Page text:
but, as discussed above, the results are undoubtedly affected by confounding factors.
Methodological rigour is clearly apparent in some articles, especially those aiming to evaluate multiple facets of workplace based assessment,20 32
but, because the focus here tends to be on reliability and feasibility, they may be less suitable for gathering data about educational impact or performance change.
Quality is also affected by the voluntary nature of participation in most of the studies. Potentially biased30
or highly motivated21
study populations can lead to profoundly different results. The reliance on self reporting and the small study populations in most of the studies also limit the quality and strength of their findings.
Our review methodology also has its limitations. Although our database search was extensive, we did not review the grey literature and so may have missed some relevant studies. The Ovid database search was also limited to English language publications, so there may have been publication bias. The search may also have been limited by the terms used (for example, multisource feedback is also known as 360° feedback, mini-peer assessment tool, and team assessment of behaviours, but these terms were not included in the search).
This review has highlighted once again the need for further research in the area of formative performance assessment: the increasing use of workplace based assessment methods in postgraduate medical training and recertification should provide fertile ground for this work. Serious consideration needs to be given to the use of study designs that are able to show conclusive links between workplace based assessment and performance improvement. So often workplace based assessment has been implemented wholesale and evaluation has subsequently and understandably focused on feasibility and self reported outcomes. We need to move to an interventionist, experimental model to establish whether workplace based assessment makes a difference. Future studies will need to be ambitious, not only in size to show significant change but over extended periods to expose matched groups of doctors to different interventions. This will require collaboration within and across nations.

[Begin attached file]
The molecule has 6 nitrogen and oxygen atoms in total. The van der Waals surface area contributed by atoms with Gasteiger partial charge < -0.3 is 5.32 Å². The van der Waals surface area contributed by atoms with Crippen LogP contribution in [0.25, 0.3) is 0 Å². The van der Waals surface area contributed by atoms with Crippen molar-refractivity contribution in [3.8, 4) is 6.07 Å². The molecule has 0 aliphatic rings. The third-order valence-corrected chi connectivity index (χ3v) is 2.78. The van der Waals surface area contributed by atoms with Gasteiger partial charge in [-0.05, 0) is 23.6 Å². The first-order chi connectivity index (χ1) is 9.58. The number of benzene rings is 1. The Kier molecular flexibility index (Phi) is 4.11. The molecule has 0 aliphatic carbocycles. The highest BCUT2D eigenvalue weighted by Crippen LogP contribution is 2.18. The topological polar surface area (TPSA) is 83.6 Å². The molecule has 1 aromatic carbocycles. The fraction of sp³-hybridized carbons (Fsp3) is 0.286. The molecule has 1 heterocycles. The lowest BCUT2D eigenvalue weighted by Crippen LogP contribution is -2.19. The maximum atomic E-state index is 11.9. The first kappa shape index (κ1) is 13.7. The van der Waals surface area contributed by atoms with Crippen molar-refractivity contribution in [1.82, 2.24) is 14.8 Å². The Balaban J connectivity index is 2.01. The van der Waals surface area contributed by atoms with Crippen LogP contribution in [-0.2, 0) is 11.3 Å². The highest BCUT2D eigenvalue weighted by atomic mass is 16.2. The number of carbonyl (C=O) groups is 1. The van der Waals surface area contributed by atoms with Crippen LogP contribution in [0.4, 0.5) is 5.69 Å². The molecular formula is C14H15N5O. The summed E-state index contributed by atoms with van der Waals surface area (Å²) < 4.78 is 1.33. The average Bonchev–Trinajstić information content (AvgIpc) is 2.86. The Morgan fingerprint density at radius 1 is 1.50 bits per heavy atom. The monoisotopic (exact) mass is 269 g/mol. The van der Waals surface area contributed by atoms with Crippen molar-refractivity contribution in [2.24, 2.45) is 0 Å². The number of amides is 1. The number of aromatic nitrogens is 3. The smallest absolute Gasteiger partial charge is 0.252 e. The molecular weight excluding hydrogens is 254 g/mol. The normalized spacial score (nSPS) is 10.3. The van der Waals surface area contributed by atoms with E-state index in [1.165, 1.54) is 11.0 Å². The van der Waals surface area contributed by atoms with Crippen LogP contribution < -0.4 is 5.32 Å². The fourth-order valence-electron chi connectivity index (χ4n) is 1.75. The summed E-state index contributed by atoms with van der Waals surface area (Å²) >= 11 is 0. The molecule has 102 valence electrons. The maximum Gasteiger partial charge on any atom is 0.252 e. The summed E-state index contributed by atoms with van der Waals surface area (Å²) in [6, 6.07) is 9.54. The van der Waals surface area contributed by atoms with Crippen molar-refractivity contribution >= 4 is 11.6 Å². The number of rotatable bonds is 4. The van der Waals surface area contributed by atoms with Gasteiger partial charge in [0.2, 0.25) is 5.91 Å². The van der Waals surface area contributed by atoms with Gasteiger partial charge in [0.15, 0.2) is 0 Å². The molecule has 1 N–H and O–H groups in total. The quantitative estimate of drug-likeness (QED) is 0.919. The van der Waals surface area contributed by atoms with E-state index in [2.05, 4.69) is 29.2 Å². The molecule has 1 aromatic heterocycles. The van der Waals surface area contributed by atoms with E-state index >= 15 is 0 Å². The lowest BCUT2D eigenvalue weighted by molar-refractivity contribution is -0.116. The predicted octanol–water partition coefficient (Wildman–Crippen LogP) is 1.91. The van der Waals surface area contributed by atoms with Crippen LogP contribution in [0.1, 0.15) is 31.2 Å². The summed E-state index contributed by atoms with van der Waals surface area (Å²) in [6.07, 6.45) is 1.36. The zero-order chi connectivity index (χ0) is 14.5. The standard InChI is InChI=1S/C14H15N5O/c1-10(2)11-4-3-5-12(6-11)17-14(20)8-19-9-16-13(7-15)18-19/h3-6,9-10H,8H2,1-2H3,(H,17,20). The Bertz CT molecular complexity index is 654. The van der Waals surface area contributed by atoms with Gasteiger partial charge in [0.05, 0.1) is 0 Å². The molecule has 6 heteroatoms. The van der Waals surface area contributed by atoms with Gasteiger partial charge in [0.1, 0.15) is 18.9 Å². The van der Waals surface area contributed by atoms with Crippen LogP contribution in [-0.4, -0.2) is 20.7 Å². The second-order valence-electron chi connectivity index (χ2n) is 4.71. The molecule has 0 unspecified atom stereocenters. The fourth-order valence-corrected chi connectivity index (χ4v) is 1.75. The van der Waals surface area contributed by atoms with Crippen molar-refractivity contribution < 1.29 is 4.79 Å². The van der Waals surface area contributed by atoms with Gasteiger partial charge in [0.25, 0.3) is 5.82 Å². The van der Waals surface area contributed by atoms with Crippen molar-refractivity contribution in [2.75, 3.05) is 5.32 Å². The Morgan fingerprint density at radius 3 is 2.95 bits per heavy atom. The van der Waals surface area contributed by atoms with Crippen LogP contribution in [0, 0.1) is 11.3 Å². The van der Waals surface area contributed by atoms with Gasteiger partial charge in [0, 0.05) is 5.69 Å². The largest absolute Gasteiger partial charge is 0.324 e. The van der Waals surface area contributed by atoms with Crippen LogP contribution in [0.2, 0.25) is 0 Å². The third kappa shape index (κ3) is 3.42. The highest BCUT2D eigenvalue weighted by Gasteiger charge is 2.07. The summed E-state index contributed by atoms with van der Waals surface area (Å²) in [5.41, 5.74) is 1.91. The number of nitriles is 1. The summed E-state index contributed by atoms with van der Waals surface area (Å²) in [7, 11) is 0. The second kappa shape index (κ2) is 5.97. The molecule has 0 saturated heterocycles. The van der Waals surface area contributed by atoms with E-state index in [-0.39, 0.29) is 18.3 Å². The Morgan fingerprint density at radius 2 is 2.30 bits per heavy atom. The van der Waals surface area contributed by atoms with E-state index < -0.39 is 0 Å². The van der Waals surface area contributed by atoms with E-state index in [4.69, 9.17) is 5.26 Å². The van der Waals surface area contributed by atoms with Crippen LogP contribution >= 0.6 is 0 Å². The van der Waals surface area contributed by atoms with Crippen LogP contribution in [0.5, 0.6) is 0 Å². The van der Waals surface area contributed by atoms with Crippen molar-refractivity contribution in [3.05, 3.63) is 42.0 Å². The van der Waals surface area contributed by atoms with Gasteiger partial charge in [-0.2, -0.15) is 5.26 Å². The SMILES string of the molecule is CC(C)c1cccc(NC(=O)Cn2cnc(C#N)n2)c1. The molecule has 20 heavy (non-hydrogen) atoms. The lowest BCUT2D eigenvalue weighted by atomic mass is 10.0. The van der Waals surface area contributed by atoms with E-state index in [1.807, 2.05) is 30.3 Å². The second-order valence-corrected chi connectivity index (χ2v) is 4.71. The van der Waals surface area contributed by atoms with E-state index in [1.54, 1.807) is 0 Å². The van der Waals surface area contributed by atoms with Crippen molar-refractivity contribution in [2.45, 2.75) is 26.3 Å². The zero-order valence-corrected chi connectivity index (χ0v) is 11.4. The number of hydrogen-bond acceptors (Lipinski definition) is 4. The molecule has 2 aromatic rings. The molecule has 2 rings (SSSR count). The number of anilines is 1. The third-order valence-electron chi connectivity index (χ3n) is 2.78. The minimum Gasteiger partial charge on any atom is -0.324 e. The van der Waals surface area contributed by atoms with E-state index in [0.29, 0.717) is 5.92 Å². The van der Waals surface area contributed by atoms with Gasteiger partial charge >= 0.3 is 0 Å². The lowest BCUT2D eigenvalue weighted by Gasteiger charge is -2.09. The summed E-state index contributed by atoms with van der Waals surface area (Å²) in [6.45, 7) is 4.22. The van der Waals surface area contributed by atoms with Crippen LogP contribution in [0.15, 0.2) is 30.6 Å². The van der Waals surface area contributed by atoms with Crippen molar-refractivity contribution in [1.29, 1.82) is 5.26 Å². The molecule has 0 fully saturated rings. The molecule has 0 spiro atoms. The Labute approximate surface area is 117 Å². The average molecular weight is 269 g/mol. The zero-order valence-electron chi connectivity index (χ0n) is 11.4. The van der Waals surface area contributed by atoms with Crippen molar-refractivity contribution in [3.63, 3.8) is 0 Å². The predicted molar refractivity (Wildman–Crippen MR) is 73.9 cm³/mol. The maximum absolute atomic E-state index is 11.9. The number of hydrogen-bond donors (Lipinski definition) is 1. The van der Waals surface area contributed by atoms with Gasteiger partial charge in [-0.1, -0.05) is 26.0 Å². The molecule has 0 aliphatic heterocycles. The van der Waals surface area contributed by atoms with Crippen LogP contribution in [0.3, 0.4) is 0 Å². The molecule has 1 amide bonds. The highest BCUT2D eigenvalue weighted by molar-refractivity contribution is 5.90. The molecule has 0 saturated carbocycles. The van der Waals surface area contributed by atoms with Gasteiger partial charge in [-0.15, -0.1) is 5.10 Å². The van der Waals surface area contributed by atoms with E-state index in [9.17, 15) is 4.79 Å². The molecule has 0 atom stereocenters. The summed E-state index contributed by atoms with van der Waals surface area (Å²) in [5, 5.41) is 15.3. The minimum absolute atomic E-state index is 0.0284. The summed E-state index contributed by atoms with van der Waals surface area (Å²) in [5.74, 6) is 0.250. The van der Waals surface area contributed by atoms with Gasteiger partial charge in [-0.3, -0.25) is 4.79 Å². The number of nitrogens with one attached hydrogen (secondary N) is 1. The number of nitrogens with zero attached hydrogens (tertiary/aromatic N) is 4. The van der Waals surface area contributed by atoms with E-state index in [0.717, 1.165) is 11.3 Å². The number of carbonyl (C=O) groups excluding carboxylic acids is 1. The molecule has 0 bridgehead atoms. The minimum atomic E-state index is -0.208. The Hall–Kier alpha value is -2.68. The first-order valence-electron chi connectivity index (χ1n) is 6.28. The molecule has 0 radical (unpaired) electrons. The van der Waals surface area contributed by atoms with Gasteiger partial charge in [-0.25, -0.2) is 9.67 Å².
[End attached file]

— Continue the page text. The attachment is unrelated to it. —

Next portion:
Further avenues for future work are also clearly signposted from here. A focus on assessment programmes to show how workplace based assessment instruments can be used together would be of great practical benefit. The role of facilitation in workplace based assessment, and the extent of its involvement in performance improvement, must also be fully investigated. Finally, we need to discover whether formative assessment strategies such as workplace based assessment can reach Kirkpatrick’s highest levels of change, leading to improvements in care delivery and patient outcome.
What is already known on this subject
- Workplace based assessment involves feedback on performance of doctors in their everyday activities
- It purports to provide useful information to both doctors and to their training and regulatory bodies, and is often reported to support educational impact and learning
What this study adds
- This review found little evidence in the literature to date for workplace based assessment as an educational initiative
- There is limited evidence that multisource feedback may lead to improved performance, but factors such as the context of the feedback and the presence of facilitation seem to have a profound effect on the response